The Dual Process Model (DPM) explains prejudice and political conservatism as functions of Right‐Wing Authoritarianism (RWA) and a Social Dominance Orientation (SDO; Duckitt, 2001). From an evolutionary perspective, such orientations may represent specific adaptations to coalitional competition in the ancestral environment (Sinn & Hayes, 2016). Supporting this view, recent research suggests the two orientations represent divergent strategies, with RWA pursuing an honest‐cooperator strategy and SDO a deceptive, cooperation‐mimicking strategy (Heylen & Pauwels, 2015). In two studies, we examine additional evidence for an adaptationist interpretation of DPM. Utilizing life history theory, Study 1 finds that RWA reflects the predicted “slow” strategy by endorsing planning and control, investment in family relationships, altruism, and religiosity. In contrast, SDO reflects a “fast” strategy by devaluing planning and control, secure relationships, and altruism. Utilizing rank management theory, Study 2 finds that RWA reflects a prosocial orientation, endorsing coalition building and social networking while rejecting deception and manipulation. In contrast, SDO reflects an exploitive orientation, rejecting coalition building and networking but endorsing ruthless self‐advancement and deceptive tactics. These findings support an adaptationist revision of RWA to recognize its prosocial, honest‐cooperator dimension and of SDO to recognize proself, “dark” tactics seeking power within groups.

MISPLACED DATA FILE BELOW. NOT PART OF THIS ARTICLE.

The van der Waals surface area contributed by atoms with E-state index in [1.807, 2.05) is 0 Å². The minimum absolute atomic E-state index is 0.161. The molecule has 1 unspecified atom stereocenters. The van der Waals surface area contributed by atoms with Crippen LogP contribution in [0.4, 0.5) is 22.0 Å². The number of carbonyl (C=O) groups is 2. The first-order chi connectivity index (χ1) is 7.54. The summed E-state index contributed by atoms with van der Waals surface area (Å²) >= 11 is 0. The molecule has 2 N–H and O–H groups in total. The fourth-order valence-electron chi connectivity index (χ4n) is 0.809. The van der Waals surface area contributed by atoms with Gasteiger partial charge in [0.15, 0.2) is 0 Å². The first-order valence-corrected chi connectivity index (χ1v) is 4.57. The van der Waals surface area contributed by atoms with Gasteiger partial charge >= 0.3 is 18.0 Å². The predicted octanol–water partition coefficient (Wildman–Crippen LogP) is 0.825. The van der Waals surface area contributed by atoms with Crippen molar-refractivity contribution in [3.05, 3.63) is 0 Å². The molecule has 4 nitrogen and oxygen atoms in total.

- Political Psychology, Volume 39, Issue 5, Page 1123-1139, October 2018.